**Does not branch-on-secret-bits****Does not address memory by secret values**, i.e. is cachebleed-proof- Fully unrollable, deterministic (and ergo auditable) control flow. I.e. all RSA modular-exponentiation operations will take exactly the same amount of time, via exactly the same flow of instructions; all
*algorithmic-complexity attack*vectors are ruled out.

FFA will be presented to the reader in small pieces. Each should take more than one hour, but probably fewer than two, to fully study and understand.

You will need:

- A
**V**-tron. V is not optional. If you have no idea what V is, start here. ~~ffa_ch1_genesis.vpatch~~(see here)~~ffa_ch1_genesis.vpatch.asciilifeform.sig~~- ffa_ch1_genesis.kv.vpatch
- ffa_ch1_genesis.kv.vpatch.asciilifeform.sig
- My public key.
- GNAT. It may already be on your machine, if you have GCC! Alternatively, you can use AdaCore's "official" distribution of GNAT: it is easy to install. Avoid GCC version 5 or above -- the project has fallen into the hands of questionable people.
- And, of course, a PC, running something other than MSWin (I can't think of any reason why FFA would not work there, but I haven't any notion re: why a MS victim would take an interest in FFA...)

Just as *"theater begins with the coat room"*, each FFA article begins with a V-*press*. Set up your Vtron if you have not already done so, and press the "genesis" -- "ffa_ch1_genesis".

You will end up with two directories, *libffa* and *ffademo*. The former contains the subset of FFA discussed in this chapter; the latter -- the demo routines for same. The reader is invited to modify the demo routines, experiment, learn.

Each subsequent chapter of the FFA series will contain a *V-patch* on the previous set, and the next -- another, until the final article in the series: where *"P"* -- an *FFA-tronic* GPG replacement -- is introduced.

First, verify that your V-Tron, GNAT, and genesis press are in working order, by compiling the introductory demo:

cd ffademo gprbuild

The output should resemble:

using project file ffa_demo.gpr gcc -c -O2 -fdump-scos -gnata -fstack-check -fdata-sections -ffunction-sections ffa_demo.adb gcc -c -O2 -fdump-scos -gnata -fstack-check -fdata-sections -ffunction-sections -gnatec=/home/you/ffa/libffa/restrict.adc word_ops.adb gcc -c -O2 -fdump-scos -gnata -fstack-check -fdata-sections -ffunction-sections -gnatec=/home/you/ffa/libffa/restrict.adc fz_type.ads gcc -c -O2 -fdump-scos -gnata -fstack-check -fdata-sections -ffunction-sections -gnatec=/home/you/ffa/libffa/restrict.adc fz_arith.adb gcc -c -O2 -fdump-scos -gnata -fstack-check -fdata-sections -ffunction-sections -gnatec=/home/you/ffa/libffa/restrict.adc w_shifts.ads gcc -c -O2 -fdump-scos -gnata -fstack-check -fdata-sections -ffunction-sections -gnatec=/home/you/ffa/libffa/restrict.adc iron.ads gcc -c -O2 -fdump-scos -gnata -fstack-check -fdata-sections -ffunction-sections -gnatec=/home/you/ffa/libffa/restrict.adc words.ads gcc -c -O2 -fdump-scos -gnata -fstack-check -fdata-sections -ffunction-sections demo_ch1.adb gcc -c -O2 -fdump-scos -gnata -fstack-check -fdata-sections -ffunction-sections ffa_io.adb gprlib FFA.lexch ar cr /home/you/ffa/libffa/lib/libFFA.a /home/you/ffa/libffa/obj/word_ops.o /home/you/ffa/libffa/obj/fz_type.o ... ranlib libFFA.a gprbind ffa_demo.bexch gnatbind ffa_demo.ali gcc -c b__ffa_demo.adb gcc ffa_demo.o -Wl,--gc-sections -static -o ffa_demo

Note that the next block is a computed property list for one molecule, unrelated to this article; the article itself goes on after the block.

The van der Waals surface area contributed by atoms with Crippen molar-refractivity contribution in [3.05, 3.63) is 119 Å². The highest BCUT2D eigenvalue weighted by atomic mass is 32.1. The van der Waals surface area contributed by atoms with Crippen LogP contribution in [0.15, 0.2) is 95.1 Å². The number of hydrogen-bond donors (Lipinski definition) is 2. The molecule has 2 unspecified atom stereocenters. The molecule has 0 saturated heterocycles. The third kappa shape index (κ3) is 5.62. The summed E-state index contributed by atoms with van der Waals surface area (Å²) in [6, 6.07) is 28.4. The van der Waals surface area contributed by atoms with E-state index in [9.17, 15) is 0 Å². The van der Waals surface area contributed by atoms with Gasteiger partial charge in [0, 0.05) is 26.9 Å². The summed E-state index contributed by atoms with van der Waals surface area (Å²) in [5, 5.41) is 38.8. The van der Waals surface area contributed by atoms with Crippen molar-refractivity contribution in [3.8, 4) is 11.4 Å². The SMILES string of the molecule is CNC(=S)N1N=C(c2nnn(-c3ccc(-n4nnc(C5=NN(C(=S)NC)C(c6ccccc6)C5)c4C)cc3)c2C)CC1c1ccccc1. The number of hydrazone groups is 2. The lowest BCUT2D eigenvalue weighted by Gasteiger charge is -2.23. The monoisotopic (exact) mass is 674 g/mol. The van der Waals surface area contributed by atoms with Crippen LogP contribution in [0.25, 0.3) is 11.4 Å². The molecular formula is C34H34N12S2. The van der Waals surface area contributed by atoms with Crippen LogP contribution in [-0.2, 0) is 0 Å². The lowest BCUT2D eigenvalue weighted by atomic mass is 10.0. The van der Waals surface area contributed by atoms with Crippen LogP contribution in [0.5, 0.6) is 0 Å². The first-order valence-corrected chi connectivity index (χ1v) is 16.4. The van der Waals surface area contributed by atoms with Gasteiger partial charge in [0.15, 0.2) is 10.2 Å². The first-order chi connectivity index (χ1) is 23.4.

Observe that the contents of the 'libffa' directory build recursively.

If you are an Apple victim, your OS prohibits static linking, and you may see barf instead. You may use the debug (dynamically linked) variant:

gprbuild -Xmode=debug

Do not run the demo yet. (you read programs before running, don't you?) Instead, let's take a careful look at what is inside.

Let's begin with the *restriction pragmas*. These define a particular, constrained subset of the Ada programming language, by prohibiting the use of certain features. GNAT will balk if it encounters a prohibited feature in FFA or the demo routines.

The logic behind the restrictions was a combination of "guilty until proven innocent" -- if we can do without a construct, we will -- and "enable all safety features":

*restrict.adc*: